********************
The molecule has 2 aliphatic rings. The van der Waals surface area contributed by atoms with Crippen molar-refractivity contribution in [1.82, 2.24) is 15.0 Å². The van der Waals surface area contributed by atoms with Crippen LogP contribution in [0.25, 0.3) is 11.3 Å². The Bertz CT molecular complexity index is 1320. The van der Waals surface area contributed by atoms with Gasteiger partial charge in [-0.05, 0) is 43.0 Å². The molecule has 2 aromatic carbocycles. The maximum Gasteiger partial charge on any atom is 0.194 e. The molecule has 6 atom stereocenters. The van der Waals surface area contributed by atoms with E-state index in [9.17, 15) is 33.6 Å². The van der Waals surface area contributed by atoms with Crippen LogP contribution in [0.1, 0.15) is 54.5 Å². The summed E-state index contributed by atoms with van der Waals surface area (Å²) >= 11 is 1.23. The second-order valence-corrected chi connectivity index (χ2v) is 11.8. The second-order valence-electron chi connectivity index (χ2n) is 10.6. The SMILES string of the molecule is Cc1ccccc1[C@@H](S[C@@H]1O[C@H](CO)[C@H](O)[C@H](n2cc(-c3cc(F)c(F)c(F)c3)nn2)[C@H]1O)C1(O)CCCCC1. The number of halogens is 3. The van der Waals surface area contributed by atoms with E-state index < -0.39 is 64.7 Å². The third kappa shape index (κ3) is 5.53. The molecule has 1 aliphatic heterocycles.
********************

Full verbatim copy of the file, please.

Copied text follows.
The molecule has 2 aliphatic rings. The van der Waals surface area contributed by atoms with Crippen molar-refractivity contribution in [1.82, 2.24) is 15.0 Å². The van der Waals surface area contributed by atoms with Crippen LogP contribution in [0.25, 0.3) is 11.3 Å². The Bertz CT molecular complexity index is 1320. The van der Waals surface area contributed by atoms with Gasteiger partial charge in [-0.05, 0) is 43.0 Å². The molecule has 2 aromatic carbocycles. The maximum Gasteiger partial charge on any atom is 0.194 e. The molecule has 6 atom stereocenters. The van der Waals surface area contributed by atoms with E-state index in [9.17, 15) is 33.6 Å². The van der Waals surface area contributed by atoms with Crippen LogP contribution in [0.1, 0.15) is 54.5 Å². The summed E-state index contributed by atoms with van der Waals surface area (Å²) >= 11 is 1.23. The second-order valence-corrected chi connectivity index (χ2v) is 11.8. The second-order valence-electron chi connectivity index (χ2n) is 10.6. The SMILES string of the molecule is Cc1ccccc1[C@@H](S[C@@H]1O[C@H](CO)[C@H](O)[C@H](n2cc(-c3cc(F)c(F)c(F)c3)nn2)[C@H]1O)C1(O)CCCCC1. The number of halogens is 3. The van der Waals surface area contributed by atoms with E-state index < -0.39 is 64.7 Å². The third kappa shape index (κ3) is 5.53. The molecule has 1 aliphatic heterocycles.